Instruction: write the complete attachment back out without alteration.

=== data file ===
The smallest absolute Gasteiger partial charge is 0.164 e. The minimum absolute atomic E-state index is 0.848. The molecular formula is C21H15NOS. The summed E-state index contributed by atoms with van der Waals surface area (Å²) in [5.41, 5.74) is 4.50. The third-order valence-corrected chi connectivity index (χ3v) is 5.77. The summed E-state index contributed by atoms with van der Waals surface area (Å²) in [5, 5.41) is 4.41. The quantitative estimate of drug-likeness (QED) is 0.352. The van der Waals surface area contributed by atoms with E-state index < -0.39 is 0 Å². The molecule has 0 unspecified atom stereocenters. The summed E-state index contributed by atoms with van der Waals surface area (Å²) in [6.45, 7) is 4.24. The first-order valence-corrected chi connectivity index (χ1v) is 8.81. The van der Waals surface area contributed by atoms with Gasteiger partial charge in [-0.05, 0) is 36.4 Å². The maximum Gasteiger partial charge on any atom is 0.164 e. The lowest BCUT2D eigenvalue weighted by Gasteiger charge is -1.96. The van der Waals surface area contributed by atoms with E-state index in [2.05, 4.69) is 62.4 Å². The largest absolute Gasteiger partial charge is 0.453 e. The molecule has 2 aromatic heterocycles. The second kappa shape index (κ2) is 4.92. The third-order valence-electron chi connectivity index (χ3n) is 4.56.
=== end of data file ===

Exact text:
The smallest absolute Gasteiger partial charge is 0.164 e. The minimum absolute atomic E-state index is 0.848. The molecular formula is C21H15NOS. The summed E-state index contributed by atoms with van der Waals surface area (Å²) in [5.41, 5.74) is 4.50. The third-order valence-corrected chi connectivity index (χ3v) is 5.77. The summed E-state index contributed by atoms with van der Waals surface area (Å²) in [5, 5.41) is 4.41. The quantitative estimate of drug-likeness (QED) is 0.352. The van der Waals surface area contributed by atoms with E-state index < -0.39 is 0 Å². The molecule has 0 unspecified atom stereocenters. The summed E-state index contributed by atoms with van der Waals surface area (Å²) in [6.45, 7) is 4.24. The first-order valence-corrected chi connectivity index (χ1v) is 8.81. The van der Waals surface area contributed by atoms with Gasteiger partial charge in [-0.05, 0) is 36.4 Å². The maximum Gasteiger partial charge on any atom is 0.164 e. The lowest BCUT2D eigenvalue weighted by Gasteiger charge is -1.96. The van der Waals surface area contributed by atoms with E-state index in [2.05, 4.69) is 62.4 Å². The largest absolute Gasteiger partial charge is 0.453 e. The molecule has 2 aromatic heterocycles. The second kappa shape index (κ2) is 4.92. The third-order valence-electron chi connectivity index (χ3n) is 4.56.